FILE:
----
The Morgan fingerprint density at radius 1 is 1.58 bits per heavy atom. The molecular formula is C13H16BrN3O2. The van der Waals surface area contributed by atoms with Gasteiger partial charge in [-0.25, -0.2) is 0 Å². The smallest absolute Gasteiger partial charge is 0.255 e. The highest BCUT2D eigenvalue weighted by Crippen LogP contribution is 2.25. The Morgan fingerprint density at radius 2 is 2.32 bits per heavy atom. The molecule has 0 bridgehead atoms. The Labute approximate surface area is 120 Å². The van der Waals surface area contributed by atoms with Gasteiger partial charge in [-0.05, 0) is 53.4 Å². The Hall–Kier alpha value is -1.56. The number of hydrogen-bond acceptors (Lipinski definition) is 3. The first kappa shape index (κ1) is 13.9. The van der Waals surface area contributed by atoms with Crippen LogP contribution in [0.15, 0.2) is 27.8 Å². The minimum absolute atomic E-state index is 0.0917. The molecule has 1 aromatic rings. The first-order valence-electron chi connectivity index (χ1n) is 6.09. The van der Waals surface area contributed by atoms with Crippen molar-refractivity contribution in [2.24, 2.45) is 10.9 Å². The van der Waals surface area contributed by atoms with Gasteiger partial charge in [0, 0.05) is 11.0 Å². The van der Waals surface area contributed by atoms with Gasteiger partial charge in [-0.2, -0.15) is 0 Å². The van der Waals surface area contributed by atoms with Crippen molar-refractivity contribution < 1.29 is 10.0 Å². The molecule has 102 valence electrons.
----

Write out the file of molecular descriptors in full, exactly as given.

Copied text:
The Morgan fingerprint density at radius 1 is 1.58 bits per heavy atom. The molecular formula is C13H16BrN3O2. The van der Waals surface area contributed by atoms with Gasteiger partial charge in [-0.25, -0.2) is 0 Å². The smallest absolute Gasteiger partial charge is 0.255 e. The highest BCUT2D eigenvalue weighted by Crippen LogP contribution is 2.25. The Morgan fingerprint density at radius 2 is 2.32 bits per heavy atom. The molecule has 0 bridgehead atoms. The Labute approximate surface area is 120 Å². The van der Waals surface area contributed by atoms with Gasteiger partial charge in [-0.05, 0) is 53.4 Å². The Hall–Kier alpha value is -1.56. The number of hydrogen-bond acceptors (Lipinski definition) is 3. The first kappa shape index (κ1) is 13.9. The van der Waals surface area contributed by atoms with Crippen LogP contribution in [0.15, 0.2) is 27.8 Å². The minimum absolute atomic E-state index is 0.0917. The molecule has 1 aromatic rings. The first-order valence-electron chi connectivity index (χ1n) is 6.09. The van der Waals surface area contributed by atoms with Crippen molar-refractivity contribution in [2.24, 2.45) is 10.9 Å². The van der Waals surface area contributed by atoms with Gasteiger partial charge in [0, 0.05) is 11.0 Å². The van der Waals surface area contributed by atoms with Gasteiger partial charge in [-0.2, -0.15) is 0 Å². The van der Waals surface area contributed by atoms with Crippen molar-refractivity contribution < 1.29 is 10.0 Å². The molecule has 102 valence electrons.